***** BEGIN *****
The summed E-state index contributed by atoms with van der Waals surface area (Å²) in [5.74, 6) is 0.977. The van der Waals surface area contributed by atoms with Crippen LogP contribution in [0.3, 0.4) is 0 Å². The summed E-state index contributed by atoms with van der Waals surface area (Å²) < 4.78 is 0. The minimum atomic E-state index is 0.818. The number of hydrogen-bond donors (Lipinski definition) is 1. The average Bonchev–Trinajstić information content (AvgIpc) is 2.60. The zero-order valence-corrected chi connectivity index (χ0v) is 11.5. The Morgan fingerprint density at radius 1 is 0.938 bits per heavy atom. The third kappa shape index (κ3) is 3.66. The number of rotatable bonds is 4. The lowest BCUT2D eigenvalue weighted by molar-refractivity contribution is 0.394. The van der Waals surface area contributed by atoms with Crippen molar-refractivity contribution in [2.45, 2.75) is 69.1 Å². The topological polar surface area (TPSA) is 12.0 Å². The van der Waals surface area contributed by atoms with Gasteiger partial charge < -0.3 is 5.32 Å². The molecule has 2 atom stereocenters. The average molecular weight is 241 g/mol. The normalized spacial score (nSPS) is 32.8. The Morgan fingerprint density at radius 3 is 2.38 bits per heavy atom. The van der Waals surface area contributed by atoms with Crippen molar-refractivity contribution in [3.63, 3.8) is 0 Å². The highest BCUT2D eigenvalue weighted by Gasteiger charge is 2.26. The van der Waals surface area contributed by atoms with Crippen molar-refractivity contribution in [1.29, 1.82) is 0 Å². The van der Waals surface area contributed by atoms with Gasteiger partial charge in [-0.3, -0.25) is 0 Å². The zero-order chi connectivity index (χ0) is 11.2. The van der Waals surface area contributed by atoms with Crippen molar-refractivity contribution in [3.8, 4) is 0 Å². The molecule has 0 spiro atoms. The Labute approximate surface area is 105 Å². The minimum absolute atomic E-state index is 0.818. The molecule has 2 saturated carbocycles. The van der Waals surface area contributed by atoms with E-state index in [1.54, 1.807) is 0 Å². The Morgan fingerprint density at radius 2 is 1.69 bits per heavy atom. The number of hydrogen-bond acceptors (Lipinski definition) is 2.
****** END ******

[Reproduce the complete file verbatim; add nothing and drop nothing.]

The summed E-state index contributed by atoms with van der Waals surface area (Å²) in [5.74, 6) is 0.977. The van der Waals surface area contributed by atoms with Crippen LogP contribution in [0.3, 0.4) is 0 Å². The summed E-state index contributed by atoms with van der Waals surface area (Å²) < 4.78 is 0. The minimum atomic E-state index is 0.818. The number of hydrogen-bond donors (Lipinski definition) is 1. The average Bonchev–Trinajstić information content (AvgIpc) is 2.60. The zero-order valence-corrected chi connectivity index (χ0v) is 11.5. The Morgan fingerprint density at radius 1 is 0.938 bits per heavy atom. The third kappa shape index (κ3) is 3.66. The number of rotatable bonds is 4. The lowest BCUT2D eigenvalue weighted by molar-refractivity contribution is 0.394. The van der Waals surface area contributed by atoms with Crippen molar-refractivity contribution in [2.45, 2.75) is 69.1 Å². The topological polar surface area (TPSA) is 12.0 Å². The van der Waals surface area contributed by atoms with Gasteiger partial charge < -0.3 is 5.32 Å². The molecule has 2 atom stereocenters. The average molecular weight is 241 g/mol. The normalized spacial score (nSPS) is 32.8. The Morgan fingerprint density at radius 3 is 2.38 bits per heavy atom. The van der Waals surface area contributed by atoms with Crippen molar-refractivity contribution in [3.63, 3.8) is 0 Å². The highest BCUT2D eigenvalue weighted by Gasteiger charge is 2.26. The van der Waals surface area contributed by atoms with Crippen molar-refractivity contribution in [1.29, 1.82) is 0 Å². The van der Waals surface area contributed by atoms with Gasteiger partial charge in [-0.3, -0.25) is 0 Å². The zero-order chi connectivity index (χ0) is 11.2. The van der Waals surface area contributed by atoms with Crippen molar-refractivity contribution in [3.8, 4) is 0 Å². The molecule has 0 spiro atoms. The Labute approximate surface area is 105 Å². The minimum absolute atomic E-state index is 0.818. The molecule has 2 saturated carbocycles. The van der Waals surface area contributed by atoms with E-state index in [1.54, 1.807) is 0 Å². The Morgan fingerprint density at radius 2 is 1.69 bits per heavy atom. The number of hydrogen-bond acceptors (Lipinski definition) is 2.